By Bill Denton, RN, MBA, Senior Principal, GE Healthcare Partners
There are a number of influencing factors that affect and determine operating room efficiency. ORs are becoming increasingly complex with many moving parts: patients and families, technology, supplies, and the surgical team...just to start.
Your operating room is one of the most critical areas related to overall hospital performance and continues to be the “engine of the hospital.” Like a car, your operating room is becoming increasingly complex with many moving parts requiring regular maintenance and tune-ups to avoid a complete overhaul.
It’s no secret that inefficiencies abound in many of today’s operating rooms. Patients, technology and the surgical team all have a great impact on OR efficiency. With more cases being done in outpatient facilities, inpatient surgical patients today are sicker. They have higher acuity needs that use more resources and take longer.
Not only are patients more complex, but the technology used to support the surgical team and enhance the care provided to the patient is making surgical procedures more complex. From imaging components, robotics and laser technology to video assisted procedures and hybrid ORs, all require surgical subspecialty teams that are able to keep up with these technologies and provide good outcomes.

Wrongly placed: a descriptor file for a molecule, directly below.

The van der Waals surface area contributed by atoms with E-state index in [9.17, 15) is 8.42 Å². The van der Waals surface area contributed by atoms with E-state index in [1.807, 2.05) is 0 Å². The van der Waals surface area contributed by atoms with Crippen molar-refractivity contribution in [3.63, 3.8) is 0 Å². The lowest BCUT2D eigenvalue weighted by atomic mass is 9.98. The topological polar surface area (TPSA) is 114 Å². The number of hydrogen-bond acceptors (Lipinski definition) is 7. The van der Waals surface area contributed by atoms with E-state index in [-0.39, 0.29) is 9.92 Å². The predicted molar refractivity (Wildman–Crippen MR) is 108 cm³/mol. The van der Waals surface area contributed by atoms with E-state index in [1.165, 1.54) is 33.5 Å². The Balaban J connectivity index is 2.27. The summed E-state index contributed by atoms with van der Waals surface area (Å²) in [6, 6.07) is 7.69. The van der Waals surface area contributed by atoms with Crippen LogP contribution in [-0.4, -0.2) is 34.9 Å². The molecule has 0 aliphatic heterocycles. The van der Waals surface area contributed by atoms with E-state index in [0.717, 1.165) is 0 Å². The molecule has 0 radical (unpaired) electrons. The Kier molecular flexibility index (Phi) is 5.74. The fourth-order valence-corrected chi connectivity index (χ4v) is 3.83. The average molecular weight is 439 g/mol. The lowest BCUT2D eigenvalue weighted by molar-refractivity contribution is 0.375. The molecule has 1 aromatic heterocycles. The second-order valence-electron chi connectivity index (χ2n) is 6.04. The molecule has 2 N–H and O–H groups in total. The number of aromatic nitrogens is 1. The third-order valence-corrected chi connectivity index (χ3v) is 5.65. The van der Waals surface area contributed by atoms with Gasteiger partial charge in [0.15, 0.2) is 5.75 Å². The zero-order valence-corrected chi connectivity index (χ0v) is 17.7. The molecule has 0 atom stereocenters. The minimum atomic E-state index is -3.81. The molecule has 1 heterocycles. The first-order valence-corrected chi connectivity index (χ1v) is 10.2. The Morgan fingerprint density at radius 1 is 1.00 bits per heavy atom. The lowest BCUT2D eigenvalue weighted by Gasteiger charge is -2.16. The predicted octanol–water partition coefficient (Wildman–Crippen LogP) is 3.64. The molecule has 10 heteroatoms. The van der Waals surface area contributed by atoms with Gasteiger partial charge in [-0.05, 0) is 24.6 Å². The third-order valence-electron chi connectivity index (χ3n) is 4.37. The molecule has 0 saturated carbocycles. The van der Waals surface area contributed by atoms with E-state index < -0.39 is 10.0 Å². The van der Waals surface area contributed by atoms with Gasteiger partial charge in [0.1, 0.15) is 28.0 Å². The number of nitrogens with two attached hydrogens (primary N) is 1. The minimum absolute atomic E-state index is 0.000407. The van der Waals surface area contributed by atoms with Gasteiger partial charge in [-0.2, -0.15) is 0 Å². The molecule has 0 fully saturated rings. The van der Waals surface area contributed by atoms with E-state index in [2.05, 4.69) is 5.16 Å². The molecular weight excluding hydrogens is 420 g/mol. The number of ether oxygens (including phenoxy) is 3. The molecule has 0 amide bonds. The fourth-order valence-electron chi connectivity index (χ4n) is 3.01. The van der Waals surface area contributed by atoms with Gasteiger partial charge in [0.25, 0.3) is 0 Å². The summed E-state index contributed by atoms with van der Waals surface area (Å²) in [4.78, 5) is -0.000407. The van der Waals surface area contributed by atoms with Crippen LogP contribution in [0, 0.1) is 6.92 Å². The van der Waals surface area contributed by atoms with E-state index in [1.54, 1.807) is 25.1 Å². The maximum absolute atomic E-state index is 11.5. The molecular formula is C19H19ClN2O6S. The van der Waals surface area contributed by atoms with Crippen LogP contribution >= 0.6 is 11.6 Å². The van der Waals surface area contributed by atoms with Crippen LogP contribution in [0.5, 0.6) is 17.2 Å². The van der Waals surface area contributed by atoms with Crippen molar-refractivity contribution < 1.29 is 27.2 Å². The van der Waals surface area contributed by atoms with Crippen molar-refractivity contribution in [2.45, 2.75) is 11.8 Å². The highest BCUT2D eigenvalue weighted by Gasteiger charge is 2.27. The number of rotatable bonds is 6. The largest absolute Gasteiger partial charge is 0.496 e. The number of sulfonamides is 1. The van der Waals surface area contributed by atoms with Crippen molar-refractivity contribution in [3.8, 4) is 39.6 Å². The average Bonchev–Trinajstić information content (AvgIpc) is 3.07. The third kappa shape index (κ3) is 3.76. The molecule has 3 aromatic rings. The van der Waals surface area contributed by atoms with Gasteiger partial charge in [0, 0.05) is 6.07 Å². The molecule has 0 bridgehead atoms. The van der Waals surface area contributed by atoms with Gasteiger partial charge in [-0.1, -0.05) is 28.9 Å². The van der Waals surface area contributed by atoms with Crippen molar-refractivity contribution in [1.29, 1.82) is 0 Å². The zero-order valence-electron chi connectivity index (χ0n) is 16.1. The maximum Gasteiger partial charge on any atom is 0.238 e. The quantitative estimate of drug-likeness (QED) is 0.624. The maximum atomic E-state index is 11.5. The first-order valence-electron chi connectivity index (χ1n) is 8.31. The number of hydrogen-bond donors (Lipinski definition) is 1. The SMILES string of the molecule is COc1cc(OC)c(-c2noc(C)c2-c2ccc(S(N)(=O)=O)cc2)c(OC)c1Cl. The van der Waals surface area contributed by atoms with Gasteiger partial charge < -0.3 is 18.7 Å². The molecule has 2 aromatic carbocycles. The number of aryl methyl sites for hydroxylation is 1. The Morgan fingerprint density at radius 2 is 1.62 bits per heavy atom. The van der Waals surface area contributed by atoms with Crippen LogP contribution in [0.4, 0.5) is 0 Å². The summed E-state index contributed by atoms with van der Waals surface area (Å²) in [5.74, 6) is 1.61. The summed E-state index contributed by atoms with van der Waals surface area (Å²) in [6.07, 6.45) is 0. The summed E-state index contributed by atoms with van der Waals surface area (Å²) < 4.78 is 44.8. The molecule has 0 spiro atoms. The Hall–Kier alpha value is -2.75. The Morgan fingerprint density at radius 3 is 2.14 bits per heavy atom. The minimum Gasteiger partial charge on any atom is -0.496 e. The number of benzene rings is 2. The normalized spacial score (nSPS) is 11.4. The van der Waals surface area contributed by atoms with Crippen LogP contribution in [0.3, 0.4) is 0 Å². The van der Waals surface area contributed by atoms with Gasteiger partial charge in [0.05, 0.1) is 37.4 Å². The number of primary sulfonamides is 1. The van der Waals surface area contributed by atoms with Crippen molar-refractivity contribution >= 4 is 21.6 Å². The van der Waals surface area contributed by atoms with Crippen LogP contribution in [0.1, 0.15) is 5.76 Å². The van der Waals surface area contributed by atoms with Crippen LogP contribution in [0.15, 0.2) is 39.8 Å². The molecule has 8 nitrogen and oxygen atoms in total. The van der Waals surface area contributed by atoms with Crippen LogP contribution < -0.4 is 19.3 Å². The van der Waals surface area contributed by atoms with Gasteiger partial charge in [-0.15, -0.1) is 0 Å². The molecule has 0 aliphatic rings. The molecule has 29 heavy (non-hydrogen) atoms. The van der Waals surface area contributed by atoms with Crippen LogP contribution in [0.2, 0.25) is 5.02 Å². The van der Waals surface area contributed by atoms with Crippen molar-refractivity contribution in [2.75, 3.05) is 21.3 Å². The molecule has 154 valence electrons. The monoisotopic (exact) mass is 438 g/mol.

With the shift in complexity and acuity, a question is increasingly being asked by hospital leadership across the country: “Is my OR efficient?” There are a number of influencing factors that affect and determine overall OR efficiency, including such signs as:
- Surgeons are unhappy and constantly in your office
- Cases can’t ever seem start or finish on time
- Turnover times remain painfully slow
- Cases cancel frequently on day of surgery
- Labor and supply costs are constantly over budget
- You have very busy days and very slow days in the same week
- Patient and staff satisfaction is poor or not improving
A good place to begin answering the above question is to understand your current state, find your gaps, and empower a team to make necessary changes. Also, having an empowered team in place to address these inefficiencies can be a platform to shift the culture and have your policy and procedure changes stick for the long term. Such coordination among services, teamwork and enhanced communications is essential to improve efficiency, strengthen quality and safety, and reduce the cost of care. Good quality costs less.
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Mr. Denton is an executive vice president with GE Healthcare Partners with more than 30 years’ experience as a clinician, healthcare executive, and consultant. He is recognized industry-wide for his expertise in using evidence-based decision-making to reduce expenses and improve quality of care, with a laser focus on sustainability. Mr. Denton partners with C-suite executives as they work diligently to create a culture of change throughout their organizations to sustain improvements. He possesses extensive experience in healthcare administration and as a clinician, provides that perspective to guide clients through the complex process of identifying and implementing significant cost-saving initiatives with physicians and other clinicians. He may be reached at firstname.lastname@example.org.